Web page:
Don Noble
12:58 pm
Mon June 28, 2004

Where We Stand: Voices of Southern Dissent

This book of essays is not a debate. Published in the midst of the campaign season, it is a call to arms by a group of writers who believe the Bush presidency to be the worst and the most dangerous, ever.

Tuscaloosa, AL – Where We Stand will inevitably be compared and contrasted with the 1930 collection of essays I?ll Take My Stand: The South and the Agrarian Tradition, by Twelve Southerners.

Those twelve ?Agrarians,? men who were in fact poets and professors, were writing to dissent against the way they saw America and the South moving. They praised Jeffersonian agrarianism, traditional religious and aesthetic values, and decried materialism, urbanism, and especially industrialism.

This new volume is, again, by twelve distinguished Southerners, this time three of them women. And they are again intellectuals, professors, and activists, and again in dissent, but there the similarities end.

The avowed, explicit message of this book is that the Bush administration ?is running the federal government as you might imagine the Confederates having done if they had won the Civil War,? with arrogant disdain for human rights and by economic and ideological favoritism disguised in the wardrobe of family values, Judeo-Christian piety, and so on.

The essays in Where We Stand were finished only a few months ago and the volume was rushed through the press at what must have been record-breaking speed.

This volume is not a debate. Published in the midst of the campaign season, it is a call to arms by a group of writers who believe the Bush presidency to be the worst and the most dangerous, ever, and who ?share the beliefs that the current policies of our national administration sacrifice the interests of the poor and the people who work for a living to the interests of a privileged elite, that the power of money and the military must be tethered, that the natural environment must be sheltered, and that racial justice matters.?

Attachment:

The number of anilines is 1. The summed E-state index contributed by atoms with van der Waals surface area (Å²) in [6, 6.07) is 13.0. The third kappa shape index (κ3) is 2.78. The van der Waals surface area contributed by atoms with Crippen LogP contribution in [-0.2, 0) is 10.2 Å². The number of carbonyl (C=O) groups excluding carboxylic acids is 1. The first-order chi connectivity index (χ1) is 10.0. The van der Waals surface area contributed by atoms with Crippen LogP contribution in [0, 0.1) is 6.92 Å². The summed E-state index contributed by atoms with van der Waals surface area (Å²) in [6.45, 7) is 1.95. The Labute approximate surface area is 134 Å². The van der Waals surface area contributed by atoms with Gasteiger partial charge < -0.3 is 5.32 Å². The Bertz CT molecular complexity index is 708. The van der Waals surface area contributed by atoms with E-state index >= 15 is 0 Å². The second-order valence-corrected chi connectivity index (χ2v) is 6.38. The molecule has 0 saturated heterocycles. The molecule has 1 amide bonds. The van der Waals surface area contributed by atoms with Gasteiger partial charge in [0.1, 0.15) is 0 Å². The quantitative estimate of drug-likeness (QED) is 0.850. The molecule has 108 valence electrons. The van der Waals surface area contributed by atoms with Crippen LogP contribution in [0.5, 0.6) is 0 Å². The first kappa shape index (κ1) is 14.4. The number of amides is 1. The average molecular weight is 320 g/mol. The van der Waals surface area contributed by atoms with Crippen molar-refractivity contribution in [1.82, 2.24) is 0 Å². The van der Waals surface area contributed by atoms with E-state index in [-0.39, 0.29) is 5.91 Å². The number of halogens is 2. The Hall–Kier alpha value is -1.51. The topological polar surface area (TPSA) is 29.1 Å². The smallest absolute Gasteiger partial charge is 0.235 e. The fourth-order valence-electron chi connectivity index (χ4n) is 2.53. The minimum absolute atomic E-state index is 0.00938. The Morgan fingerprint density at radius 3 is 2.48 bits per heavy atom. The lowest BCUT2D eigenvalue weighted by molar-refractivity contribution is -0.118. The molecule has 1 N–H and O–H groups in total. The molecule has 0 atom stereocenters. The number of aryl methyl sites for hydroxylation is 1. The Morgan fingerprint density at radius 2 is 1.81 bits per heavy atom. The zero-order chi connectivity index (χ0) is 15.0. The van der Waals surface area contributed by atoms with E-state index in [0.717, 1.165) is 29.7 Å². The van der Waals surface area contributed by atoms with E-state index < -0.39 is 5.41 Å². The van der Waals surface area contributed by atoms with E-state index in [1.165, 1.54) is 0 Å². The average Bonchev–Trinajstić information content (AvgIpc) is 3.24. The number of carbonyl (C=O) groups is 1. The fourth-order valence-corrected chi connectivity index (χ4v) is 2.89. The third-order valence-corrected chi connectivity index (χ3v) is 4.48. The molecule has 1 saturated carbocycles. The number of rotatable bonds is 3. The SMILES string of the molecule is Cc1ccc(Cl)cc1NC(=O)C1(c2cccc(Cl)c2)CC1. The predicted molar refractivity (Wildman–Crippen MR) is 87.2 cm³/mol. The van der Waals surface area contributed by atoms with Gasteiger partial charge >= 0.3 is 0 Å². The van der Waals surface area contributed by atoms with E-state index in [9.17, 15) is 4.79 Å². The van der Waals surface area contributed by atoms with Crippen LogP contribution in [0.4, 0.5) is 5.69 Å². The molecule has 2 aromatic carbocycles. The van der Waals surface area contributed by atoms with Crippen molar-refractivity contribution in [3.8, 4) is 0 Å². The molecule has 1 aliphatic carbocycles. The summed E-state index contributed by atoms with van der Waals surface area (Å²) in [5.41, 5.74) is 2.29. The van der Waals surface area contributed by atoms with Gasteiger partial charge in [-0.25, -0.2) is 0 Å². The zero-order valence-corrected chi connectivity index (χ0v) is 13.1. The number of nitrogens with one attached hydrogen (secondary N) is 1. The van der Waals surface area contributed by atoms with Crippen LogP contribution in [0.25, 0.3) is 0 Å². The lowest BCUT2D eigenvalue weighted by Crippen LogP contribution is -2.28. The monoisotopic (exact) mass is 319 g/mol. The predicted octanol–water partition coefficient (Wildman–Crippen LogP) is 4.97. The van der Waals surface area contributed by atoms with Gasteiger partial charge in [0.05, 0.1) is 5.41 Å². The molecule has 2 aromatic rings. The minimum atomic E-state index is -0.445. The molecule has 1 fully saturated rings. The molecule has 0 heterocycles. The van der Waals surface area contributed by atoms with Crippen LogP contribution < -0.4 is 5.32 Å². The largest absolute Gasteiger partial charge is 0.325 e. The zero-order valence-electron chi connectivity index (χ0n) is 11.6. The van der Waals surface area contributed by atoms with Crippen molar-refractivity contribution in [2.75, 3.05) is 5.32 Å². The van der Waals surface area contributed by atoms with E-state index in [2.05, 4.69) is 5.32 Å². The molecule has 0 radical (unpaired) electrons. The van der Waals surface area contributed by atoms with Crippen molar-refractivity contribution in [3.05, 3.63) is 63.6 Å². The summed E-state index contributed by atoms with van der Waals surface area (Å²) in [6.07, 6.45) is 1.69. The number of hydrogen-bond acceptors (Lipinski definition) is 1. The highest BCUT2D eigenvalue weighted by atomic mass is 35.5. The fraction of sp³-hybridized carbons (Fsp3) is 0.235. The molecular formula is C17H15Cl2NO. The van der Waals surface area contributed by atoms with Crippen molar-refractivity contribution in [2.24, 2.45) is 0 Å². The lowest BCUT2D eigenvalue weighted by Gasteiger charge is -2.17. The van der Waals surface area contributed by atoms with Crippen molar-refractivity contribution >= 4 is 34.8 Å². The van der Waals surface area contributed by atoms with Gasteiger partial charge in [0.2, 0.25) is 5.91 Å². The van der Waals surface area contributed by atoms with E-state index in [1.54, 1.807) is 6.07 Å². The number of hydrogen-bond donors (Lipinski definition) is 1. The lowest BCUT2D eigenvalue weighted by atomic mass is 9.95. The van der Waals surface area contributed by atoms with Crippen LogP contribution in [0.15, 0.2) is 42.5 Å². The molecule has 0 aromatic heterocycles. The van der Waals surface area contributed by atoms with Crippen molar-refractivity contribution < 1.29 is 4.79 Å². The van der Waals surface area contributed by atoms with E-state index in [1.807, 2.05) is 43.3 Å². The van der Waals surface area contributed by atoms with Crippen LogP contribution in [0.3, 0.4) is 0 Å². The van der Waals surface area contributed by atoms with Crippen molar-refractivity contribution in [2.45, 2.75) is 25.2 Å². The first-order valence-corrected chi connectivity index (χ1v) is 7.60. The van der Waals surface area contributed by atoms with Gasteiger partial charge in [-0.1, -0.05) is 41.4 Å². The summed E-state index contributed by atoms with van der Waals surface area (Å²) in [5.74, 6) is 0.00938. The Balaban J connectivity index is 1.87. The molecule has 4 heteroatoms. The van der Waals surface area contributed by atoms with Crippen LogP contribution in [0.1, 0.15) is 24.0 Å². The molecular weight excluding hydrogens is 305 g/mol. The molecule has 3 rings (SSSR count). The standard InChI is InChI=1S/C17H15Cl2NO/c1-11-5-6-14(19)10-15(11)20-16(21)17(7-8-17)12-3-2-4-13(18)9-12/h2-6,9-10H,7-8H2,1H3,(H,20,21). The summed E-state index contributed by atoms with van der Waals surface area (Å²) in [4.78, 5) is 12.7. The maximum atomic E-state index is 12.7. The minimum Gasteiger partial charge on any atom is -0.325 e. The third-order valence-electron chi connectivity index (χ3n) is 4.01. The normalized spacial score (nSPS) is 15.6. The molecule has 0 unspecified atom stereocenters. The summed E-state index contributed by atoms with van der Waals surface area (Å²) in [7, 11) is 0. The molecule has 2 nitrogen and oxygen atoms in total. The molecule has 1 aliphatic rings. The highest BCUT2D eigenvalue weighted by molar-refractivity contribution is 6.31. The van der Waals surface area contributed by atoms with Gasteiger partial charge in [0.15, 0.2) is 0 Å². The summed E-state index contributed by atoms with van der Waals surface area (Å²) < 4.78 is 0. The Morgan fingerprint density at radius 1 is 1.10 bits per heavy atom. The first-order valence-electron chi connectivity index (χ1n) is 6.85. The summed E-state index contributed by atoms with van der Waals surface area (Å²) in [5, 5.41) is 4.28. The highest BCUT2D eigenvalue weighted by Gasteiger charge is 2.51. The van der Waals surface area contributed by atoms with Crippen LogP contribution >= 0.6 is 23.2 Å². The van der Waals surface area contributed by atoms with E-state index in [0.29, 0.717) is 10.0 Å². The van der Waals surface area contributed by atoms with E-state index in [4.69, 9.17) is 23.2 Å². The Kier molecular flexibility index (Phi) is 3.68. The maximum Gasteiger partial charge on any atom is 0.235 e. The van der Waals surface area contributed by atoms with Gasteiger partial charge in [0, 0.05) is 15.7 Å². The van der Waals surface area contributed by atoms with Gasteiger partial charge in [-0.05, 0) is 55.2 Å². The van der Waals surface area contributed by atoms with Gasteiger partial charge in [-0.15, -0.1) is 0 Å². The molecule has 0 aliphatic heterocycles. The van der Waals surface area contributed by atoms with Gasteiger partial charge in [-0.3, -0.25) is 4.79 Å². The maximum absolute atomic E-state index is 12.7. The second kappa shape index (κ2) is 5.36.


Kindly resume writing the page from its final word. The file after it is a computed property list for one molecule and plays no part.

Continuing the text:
The volume carries a Foreword by President Jimmy Carter, who is more moderate than most of the others.

?Being a super power does not guarantee super wisdom,? he writes. ?We have fared best when we have reached out to responsible partners in the international community for counsel, support, and partnership.?

Carter also laments the growing chasm between rich and poor, both here in America and globally.

The editor and contributors, of course, take up various issues. The longest essay, thirty-six pages, by Daniel Pollitt, is concerned with the loss of civil liberties, the Patriot Act, and the incarceration of American citizens and others without due process, lawyers, habeas corpus, indictments, trials, and so on.

Historian Dan Carter reviews the events leading up to the invasion of Iraq and, more broadly, laments the huge costs of our military expenditures. He quotes President Dwight D. Eisenhower: ?Every gun that is made, every warship launched, every rocket fired signifies, in the final sense, a theft from those who hunger and are not fed, those who are cold and not clothed.? We don?t hear enough about Ike these days.

John Egerton writes a kind of historical summary of his book, The Southernization of American Politics, and actually is not very optimistic about the chances of removing the Bush administration as long as the eleven Southern states go Republican.

Closer to home, Paul Gaston, originally of Fairhope, Alabama, is equally discouraged, since not only did Alabama vote for Bush over Gore 56 to 44 percent, his town of Fairhope, founded as a Single Tax, Utopian, communal community by Gaston?s grandfather, voted for Bush 75 to 25 percent. Fairhope is obviously no longer inhabited by a majority of socialists, artists, and poets.

Sheldon Hackney, another Alabamian, writes about the American culture wars and identity politics, and explores why Southern white identity in particular is unmeltable in our melting pot America.

Make no mistake: this is not a balanced look at our political, social, economic, social moment. This book will infuriate its conservative readers, if it has any, but, like Michael Moore?s new film Fahrenheit 9/11, it is more likely to inspire the liberal choir.

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